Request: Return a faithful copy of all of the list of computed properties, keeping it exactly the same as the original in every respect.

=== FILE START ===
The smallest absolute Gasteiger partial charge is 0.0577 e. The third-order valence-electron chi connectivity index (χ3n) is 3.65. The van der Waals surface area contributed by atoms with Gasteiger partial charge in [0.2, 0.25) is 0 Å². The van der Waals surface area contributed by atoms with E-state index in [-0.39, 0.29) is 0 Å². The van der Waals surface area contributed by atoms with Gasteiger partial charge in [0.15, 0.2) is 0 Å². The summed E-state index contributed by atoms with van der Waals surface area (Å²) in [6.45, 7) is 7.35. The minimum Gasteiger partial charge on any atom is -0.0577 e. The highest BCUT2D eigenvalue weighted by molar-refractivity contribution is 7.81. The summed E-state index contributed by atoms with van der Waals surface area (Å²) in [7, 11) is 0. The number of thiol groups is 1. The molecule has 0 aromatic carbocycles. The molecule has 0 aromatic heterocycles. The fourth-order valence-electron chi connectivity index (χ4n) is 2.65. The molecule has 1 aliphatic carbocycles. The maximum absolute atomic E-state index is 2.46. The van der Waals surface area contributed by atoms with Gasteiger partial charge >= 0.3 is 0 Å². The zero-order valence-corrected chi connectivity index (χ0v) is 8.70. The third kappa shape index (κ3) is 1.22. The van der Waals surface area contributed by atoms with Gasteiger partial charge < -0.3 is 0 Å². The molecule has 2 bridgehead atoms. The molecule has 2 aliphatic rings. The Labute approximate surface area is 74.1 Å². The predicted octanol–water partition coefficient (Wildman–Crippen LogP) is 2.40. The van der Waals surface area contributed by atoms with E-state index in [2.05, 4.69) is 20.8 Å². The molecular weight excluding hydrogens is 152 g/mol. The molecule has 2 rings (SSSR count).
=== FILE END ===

The smallest absolute Gasteiger partial charge is 0.0577 e. The third-order valence-electron chi connectivity index (χ3n) is 3.65. The van der Waals surface area contributed by atoms with Gasteiger partial charge in [0.2, 0.25) is 0 Å². The van der Waals surface area contributed by atoms with E-state index in [-0.39, 0.29) is 0 Å². The van der Waals surface area contributed by atoms with Gasteiger partial charge in [0.15, 0.2) is 0 Å². The summed E-state index contributed by atoms with van der Waals surface area (Å²) in [6.45, 7) is 7.35. The minimum Gasteiger partial charge on any atom is -0.0577 e. The highest BCUT2D eigenvalue weighted by molar-refractivity contribution is 7.81. The summed E-state index contributed by atoms with van der Waals surface area (Å²) in [7, 11) is 0. The number of thiol groups is 1. The molecule has 0 aromatic carbocycles. The molecule has 0 aromatic heterocycles. The fourth-order valence-electron chi connectivity index (χ4n) is 2.65. The molecule has 1 aliphatic carbocycles. The maximum absolute atomic E-state index is 2.46. The van der Waals surface area contributed by atoms with Gasteiger partial charge >= 0.3 is 0 Å². The zero-order valence-corrected chi connectivity index (χ0v) is 8.70. The third kappa shape index (κ3) is 1.22. The van der Waals surface area contributed by atoms with Gasteiger partial charge < -0.3 is 0 Å². The molecule has 2 bridgehead atoms. The molecule has 2 aliphatic rings. The Labute approximate surface area is 74.1 Å². The predicted octanol–water partition coefficient (Wildman–Crippen LogP) is 2.40. The van der Waals surface area contributed by atoms with E-state index in [2.05, 4.69) is 20.8 Å². The molecular weight excluding hydrogens is 152 g/mol. The molecule has 2 rings (SSSR count).